My oldest daughter hadn’t been home from Russia for a month before we noticed her pointing pencils or other objects at us while contorting her eyes and face. Emily had come from a very traumatic background and she had plenty of psychological challenges. At first we thought she was just trying to intimidate us. Later we found that she was casting spells. Wow. I didn’t see that coming. I have enough trouble trying to increase my faith in God’s omnipotence. A spell cast by a troubled teen from a Russian orphanage barely got an eye roll out of me.
Later, I was in Phoenix with Emily, signing her up for a wilderness camp. At that time, she was telling me that one of the girls at her orphanage was magic and that she was really good at it. Emily told me she also had magical powers, but that she wasn’t as good as the girl at the orphanage. I told Emily that she could believe anything she wanted, but that I didn’t believe in magic. She was still insisting that she was correct when I pulled into a convenience store. She followed me in and watched me buy a Coke for myself; then we walked out to the car while she insisted that I go back in and buy a Sprite for her. (You know where this is going, don’t you…) I told her I wanted to save my money so she should make a Sprite with magic. It took twenty minutes before she admitted she wasn’t magic and I bought her the soda. Later that evening she reverted to her original claims and I had all but finished my dinner at the restaurant when she finally submitted to get me to order food for her.
Months later, I was talking to Emily’s psychologist and related the story to him. The psychologist was amazed. He told me that one of the tools they use to work with people with histories like my daughters’ were to ask them what they would do to fix a given situation if they could do so by simply waving a magic wand. This opens the patient up to talk about the difficulties in a much more open manner. Emily’s psychologist was amazed that children in an orphanage had developed (though subconsciously) such an incredible tool, which he imagined them using in survival-type therapy amongst their peers.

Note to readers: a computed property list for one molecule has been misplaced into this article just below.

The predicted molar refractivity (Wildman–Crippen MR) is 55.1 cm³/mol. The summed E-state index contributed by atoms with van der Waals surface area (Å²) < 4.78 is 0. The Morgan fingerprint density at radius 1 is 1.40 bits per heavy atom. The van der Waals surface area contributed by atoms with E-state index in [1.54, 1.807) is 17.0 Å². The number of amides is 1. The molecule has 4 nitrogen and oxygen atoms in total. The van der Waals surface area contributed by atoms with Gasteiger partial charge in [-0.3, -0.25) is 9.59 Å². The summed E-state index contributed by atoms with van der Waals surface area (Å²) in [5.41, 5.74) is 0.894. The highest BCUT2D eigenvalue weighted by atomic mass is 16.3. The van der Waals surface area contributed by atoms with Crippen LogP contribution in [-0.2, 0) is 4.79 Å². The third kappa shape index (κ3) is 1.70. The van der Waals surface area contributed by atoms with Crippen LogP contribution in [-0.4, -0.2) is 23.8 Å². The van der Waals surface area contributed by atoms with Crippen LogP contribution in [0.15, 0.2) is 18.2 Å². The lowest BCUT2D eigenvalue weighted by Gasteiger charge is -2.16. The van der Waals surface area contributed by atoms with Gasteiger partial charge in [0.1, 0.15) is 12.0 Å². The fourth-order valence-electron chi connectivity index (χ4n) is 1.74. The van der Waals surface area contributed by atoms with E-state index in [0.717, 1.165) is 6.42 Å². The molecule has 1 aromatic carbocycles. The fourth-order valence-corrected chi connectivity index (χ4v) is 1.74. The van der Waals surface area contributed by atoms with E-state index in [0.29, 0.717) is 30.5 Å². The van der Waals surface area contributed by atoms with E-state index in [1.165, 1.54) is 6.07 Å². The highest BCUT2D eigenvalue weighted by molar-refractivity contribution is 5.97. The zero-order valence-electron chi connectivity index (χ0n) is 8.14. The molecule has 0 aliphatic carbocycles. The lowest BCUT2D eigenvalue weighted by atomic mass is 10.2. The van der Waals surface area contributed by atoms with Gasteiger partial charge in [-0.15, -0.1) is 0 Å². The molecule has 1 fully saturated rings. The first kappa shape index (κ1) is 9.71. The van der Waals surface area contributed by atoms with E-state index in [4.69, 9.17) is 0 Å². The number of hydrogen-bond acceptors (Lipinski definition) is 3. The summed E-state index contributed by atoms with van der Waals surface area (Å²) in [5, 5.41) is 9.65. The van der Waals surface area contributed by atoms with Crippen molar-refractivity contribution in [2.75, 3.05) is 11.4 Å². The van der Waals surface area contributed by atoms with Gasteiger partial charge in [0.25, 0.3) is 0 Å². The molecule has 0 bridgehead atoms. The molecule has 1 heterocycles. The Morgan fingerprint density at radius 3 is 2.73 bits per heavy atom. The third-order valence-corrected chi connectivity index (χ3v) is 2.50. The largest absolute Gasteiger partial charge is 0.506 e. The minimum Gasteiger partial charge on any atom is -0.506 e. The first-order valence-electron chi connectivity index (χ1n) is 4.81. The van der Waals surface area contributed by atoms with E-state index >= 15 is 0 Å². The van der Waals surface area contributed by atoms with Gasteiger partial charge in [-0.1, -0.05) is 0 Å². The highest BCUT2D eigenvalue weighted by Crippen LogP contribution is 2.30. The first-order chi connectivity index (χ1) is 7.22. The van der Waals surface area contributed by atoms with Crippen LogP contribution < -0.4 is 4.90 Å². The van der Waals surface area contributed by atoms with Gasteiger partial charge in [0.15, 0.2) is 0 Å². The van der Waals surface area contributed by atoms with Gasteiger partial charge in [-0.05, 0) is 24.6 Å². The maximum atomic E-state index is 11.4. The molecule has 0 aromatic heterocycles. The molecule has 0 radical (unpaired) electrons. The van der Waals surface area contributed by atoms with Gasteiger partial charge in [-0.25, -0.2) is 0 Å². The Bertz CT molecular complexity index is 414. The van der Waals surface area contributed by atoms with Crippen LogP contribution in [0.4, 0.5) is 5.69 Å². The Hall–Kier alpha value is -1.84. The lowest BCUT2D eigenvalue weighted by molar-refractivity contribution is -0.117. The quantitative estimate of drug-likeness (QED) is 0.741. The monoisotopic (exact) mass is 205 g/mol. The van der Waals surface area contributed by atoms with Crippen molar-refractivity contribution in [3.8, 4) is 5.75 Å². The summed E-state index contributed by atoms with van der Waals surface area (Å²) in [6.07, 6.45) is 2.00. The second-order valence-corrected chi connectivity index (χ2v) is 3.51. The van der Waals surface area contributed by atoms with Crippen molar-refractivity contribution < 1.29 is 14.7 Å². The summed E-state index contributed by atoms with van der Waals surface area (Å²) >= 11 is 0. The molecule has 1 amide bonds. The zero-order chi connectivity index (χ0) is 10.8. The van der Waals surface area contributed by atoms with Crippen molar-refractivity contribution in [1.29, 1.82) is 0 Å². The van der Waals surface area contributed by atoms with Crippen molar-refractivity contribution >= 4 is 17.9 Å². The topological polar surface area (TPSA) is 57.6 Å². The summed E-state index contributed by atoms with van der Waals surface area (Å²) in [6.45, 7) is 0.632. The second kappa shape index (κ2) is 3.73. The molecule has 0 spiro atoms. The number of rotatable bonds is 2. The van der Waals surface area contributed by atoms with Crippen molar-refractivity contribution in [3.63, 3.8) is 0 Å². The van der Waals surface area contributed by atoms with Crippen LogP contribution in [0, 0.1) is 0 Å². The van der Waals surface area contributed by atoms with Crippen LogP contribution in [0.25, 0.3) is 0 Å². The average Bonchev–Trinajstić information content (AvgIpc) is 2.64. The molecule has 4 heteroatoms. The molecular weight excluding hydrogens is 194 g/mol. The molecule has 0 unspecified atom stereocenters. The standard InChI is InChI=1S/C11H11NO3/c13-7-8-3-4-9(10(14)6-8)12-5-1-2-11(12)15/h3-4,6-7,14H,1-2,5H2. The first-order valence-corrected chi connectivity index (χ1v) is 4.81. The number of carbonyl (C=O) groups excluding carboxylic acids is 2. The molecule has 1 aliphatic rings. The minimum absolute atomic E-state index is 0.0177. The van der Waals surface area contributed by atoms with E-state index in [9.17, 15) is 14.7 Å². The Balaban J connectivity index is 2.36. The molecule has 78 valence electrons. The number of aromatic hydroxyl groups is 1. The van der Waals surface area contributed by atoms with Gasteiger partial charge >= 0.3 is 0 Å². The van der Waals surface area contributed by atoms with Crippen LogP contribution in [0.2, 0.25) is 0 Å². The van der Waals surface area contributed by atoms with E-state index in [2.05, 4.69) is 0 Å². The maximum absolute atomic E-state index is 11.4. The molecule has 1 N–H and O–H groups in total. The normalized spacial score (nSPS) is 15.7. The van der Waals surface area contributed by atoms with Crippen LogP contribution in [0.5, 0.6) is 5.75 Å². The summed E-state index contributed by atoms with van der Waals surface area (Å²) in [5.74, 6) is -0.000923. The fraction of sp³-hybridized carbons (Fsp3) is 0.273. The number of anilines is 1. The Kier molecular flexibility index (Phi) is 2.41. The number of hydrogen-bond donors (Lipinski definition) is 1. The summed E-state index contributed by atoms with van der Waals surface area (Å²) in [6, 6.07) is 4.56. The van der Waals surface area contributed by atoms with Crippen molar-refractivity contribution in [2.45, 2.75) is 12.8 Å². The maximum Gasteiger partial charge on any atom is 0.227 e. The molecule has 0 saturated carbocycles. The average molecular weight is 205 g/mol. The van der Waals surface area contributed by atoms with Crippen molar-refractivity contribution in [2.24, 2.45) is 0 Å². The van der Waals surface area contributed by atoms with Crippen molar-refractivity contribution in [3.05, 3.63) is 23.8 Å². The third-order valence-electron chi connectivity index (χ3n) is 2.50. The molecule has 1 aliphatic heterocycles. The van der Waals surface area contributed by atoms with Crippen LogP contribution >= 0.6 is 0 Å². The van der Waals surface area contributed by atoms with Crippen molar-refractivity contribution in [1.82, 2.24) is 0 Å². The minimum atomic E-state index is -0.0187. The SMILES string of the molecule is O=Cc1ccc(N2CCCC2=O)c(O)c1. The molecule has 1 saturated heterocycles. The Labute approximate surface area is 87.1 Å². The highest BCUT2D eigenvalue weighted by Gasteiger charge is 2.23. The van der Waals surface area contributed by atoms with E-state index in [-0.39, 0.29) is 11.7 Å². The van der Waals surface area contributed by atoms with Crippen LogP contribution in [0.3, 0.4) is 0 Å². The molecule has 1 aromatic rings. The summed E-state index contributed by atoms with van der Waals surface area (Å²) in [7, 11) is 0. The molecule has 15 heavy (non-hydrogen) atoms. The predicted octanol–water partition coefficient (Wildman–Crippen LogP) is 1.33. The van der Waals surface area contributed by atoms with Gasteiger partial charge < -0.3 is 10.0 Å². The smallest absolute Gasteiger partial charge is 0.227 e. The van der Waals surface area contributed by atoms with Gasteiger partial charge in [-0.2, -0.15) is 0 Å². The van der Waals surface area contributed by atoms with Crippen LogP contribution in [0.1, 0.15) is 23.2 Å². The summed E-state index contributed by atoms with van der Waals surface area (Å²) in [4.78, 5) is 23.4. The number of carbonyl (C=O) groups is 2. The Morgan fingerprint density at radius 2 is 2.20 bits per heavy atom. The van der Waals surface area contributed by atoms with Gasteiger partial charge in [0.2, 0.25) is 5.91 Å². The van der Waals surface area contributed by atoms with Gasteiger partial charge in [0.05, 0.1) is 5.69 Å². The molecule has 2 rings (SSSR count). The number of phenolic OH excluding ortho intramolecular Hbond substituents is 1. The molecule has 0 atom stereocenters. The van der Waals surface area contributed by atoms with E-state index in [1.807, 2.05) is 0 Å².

Ever since then, I have found many occasions to use that therapy to help my daughter. She no longer believes in magic, but she almost craves the opportunity to talk about happy “what ifs.”
A month ago my daughter was in one of her “two steps back” modes. She was really struggling and I had trouble even getting her to talk to me. Finally, I asked what thing in particular she was most angry about and how she would fix it with a magic wand. It took some coaxing, but finally she relented. One of Emily’s younger sisters was so damaged that she could never be removed from an institution. She is still in Russia. Emily told me if she was magic that she would make Lydia better and bring her to be in our family. After such a reply, usually we talk about what we can do, since we aren’t magic. This time I felt like we needed to go a different direction. I asked my daughter if I could tell her what I would do if I was magic. She humored me.
If I was magic, I would go back in time to the mid 1970s to find Emily’s mother; a little girl named Oksana, who lived in a Russian orphanage. I would wave my wand and find her wonderful Russian parents, who would take her out of the orphanage, love her, care for her and teach her how to be a good mother. Then, Oksana would have taken care of her babies and none of them ever would have been hurt. Still, I love my daughters and I wouldn’t want to lose them. So I would use my magic to make it so we were best friends with Oksana’s family, and I would be like an uncle to my daughters. Since I would be magic, we would be able to visit each other all of the time in both the United States and Russia.
Alas, I explained to Emily; I’m not magic. All I could do was to take her and three of her sisters from the orphanage, and try to do the same thing.
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